Celebrating CFR

Former addict tells how treatment helped her

-Daily Freeman Journal photo by Peter Kaspari Josi Pahl looks at a personalized jacket that was given to her at Community and Family Resources' 50th anniversary open house. Pahl is a recovering drug addict who was treated by CFR. She now works for the organization.

Josi Pahl was only 12 years old when she started using drugs.

And at 17, she became addicted to methamphetamine.

But thanks to Community and Family Resources, Pahl was able to get the help she needed to kick her addiction and is now using her experiences to educate others and help with their own treatment.

Pahl, of Webster City, told her story at an open house Thursday celebrating CFR’s 50th anniversary. The open house was at CFR’s Webster City location, 500 Fair Meadow Drive.

Speaking to a group of about 30 people, including CFR staff, board members, community members and others, Pahl talked about how meth completely changed her life for the worse.

“When I found that drug, it completely sucked me in,” she said.

Her life had always been what she described as “chaos,” and said she wasn’t surprised that she eventually became a drug user.

“But when I found meth, that took me to a whole different level,” she said. “Luckily, I found that I needed help a little bit sooner than other people do.”

After six months of using meth, Pahl realized she needed help, and reached out to a therapist.

That therapist gave her CFR’s contact information.

“When I called them, the only thing I could utter out to them was, ‘My name is Josi and I need help,'” she said.

That phone called changed Pahl’s life.

“For the first time, I was talking to somebody,” she said, adding that at first, she was very embarrassed. “But they were very accepting of me and made me feel OK, that I could go through with treatment.”

Pahl started treatment just two weeks after she graduated from high school. In fact, she said she would show up at treatment wearing a backpack that still had a tassel that said “13,” for the class of 2013, on it.

She said that she loved going to treatment.

“It was a world of wonder for me,” she said. “They taught me so many tools. They taught me that I do have a problem, I do have a disease. I have a disease of perception, and they taught me the tools on how to be able to handle that.”

Pahl also grew to accept the help she was receiving.

“When I went into treatment, I couldn’t wait to get out,” she said. “But once I hit my 30 days, I was terrified to leave, because that meant I was going to have to go back out in the real world.”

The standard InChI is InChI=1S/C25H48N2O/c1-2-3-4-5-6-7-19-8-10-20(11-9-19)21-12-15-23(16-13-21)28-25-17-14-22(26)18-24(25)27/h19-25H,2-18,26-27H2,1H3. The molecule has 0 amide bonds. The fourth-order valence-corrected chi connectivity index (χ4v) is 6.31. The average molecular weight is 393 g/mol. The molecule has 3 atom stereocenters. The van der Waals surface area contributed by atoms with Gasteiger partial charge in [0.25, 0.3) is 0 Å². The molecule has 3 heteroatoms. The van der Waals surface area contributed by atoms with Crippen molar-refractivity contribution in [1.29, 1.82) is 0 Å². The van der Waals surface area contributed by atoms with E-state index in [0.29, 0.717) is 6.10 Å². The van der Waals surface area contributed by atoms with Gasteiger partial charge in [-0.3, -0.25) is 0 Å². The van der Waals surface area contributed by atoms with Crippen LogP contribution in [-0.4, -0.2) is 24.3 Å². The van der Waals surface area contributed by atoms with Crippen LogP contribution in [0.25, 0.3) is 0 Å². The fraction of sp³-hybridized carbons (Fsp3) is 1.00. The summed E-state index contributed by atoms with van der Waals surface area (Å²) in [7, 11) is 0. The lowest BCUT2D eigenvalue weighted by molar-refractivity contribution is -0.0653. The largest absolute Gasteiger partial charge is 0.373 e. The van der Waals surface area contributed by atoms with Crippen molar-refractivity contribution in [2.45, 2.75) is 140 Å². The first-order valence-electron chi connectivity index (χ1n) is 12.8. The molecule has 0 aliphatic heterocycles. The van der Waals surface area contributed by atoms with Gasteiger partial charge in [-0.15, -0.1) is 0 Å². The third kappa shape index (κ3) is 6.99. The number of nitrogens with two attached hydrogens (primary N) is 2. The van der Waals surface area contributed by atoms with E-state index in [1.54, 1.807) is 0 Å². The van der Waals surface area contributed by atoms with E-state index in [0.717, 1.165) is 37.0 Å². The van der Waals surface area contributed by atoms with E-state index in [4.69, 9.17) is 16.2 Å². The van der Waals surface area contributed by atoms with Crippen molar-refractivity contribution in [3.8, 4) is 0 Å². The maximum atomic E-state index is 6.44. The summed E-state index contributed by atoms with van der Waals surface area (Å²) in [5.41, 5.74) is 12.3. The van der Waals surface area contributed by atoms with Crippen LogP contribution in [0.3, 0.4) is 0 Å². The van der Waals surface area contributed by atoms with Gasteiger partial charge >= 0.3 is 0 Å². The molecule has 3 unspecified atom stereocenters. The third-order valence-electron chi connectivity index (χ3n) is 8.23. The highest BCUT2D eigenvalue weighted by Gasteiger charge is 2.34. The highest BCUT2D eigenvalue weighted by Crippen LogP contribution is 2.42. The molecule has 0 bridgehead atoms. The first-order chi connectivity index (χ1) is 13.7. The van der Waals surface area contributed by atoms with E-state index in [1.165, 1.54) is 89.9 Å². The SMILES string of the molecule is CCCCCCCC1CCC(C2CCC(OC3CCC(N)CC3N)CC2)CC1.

This Saturday, June 16, will mark five years of being clean for Pahl.

She said calling CFR was “the best decision I ever made.”

Not only did it give Pahl the tools to stay clean and not use drugs, but it also reconnected her with her family. Pahl even recommended CFR to a relative for treatment. That relative has been clean for just over a year.

And for the past two years, Pahl has worked at CFR out of Fort Dodge in the adolescent program.

“I have a beautiful life today,” she said. “I’m very involved in the recovery community. I love to be able to spread my message of hope.”

Michelle De La Riva, executive director of CFR, said substance abuse can affect anybody.

“Substance abuse and mental disorders are equal opportunity diseases,” she said. “So we do know that it goes across gender, it goes across socio-economic status, age and nationalities. No one is immune to these diseases.”

Since starting out in 1968, De La Riva said CFR has expanded its services. It originally started out as a substance abuse treatment facility, but it has grown, especially over the past several years.

“We have a prevention department that goes in all 10 different counties,” she said. “We have a substance abuse treatment department and we have offices in eight different counties.”

They have also started mental health services and a gambling treatment program.

CFR has offices in Boone, Calhoun, Hamilton, Humboldt, Pocahontas, Story, Webster and Wright counties, and also offers prevention programs in Franklin and Hardin counties.

De La Riva said in fiscal year 2017 alone, CFR served 3,000 individuals across the state.